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Vodafone’s hopes of taking over Hutchison Essar could be complicated by a dispute over pre-emption rights between Hong Kong’s Hutchison and India’s Essar, which own the mobile phone joint venture.
Essar is understood to be arguing that it has right of first refusal over any bid by an Indian company, and over any offer – foreign or Indian – that would reduce Hutchison Telecommunications International’s 67 per cent stake in the joint venture to below 40 per cent.
The Hong Kong company, however, is believed to be arguing that the pre-emption rights apply only to a bid by an Indian company for the venture, India’s fourth largest mobile phone operator.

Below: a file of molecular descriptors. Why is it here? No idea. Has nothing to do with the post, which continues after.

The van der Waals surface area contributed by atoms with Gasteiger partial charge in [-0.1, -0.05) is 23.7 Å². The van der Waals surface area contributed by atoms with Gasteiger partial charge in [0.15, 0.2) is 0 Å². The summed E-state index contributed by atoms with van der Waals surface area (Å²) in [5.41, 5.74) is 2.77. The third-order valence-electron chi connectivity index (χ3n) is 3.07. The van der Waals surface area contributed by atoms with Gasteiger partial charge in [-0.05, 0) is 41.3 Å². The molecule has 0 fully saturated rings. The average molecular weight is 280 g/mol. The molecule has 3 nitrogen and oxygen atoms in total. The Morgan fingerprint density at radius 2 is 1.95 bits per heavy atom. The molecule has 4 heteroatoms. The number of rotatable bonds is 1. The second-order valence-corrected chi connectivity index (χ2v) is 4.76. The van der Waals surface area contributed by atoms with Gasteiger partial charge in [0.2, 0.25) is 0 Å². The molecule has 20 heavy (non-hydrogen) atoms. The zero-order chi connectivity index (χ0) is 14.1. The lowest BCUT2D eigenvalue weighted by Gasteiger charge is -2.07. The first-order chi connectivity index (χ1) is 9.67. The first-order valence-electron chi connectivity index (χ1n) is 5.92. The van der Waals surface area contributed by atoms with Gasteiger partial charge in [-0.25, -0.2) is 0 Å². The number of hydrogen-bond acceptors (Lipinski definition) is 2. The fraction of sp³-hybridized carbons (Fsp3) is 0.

The issue is clouding what would be already a potentially complex transaction for Vodafone. Also interested in acquiring the venture are Reliance Communications, India’s second-largest mobile phone operator, and a group of private equity companies.
The FT reported last week that Essar had also made an initial approach to Hutchison for its stake worth $11bn, valuing the company at about $16.4bn, although it has yet to decide whether to bid. That compares with an offer from Vodafone valuing the company at up to $18bn.
If Vodafone or any other bidder failed to come to an agreement with Essar, which holds 33 per cent of the joint venture, there is a threat that their bids could become tied up in litigation over the issue of pre-emption rights.
Both Hutchison and Essar declined to comment.
A lawyer with expertise on Indian corporate pre-emption rights played down the differences between Hutchinson and Essar, saying the issue had not yet crystallised into a legal battle.
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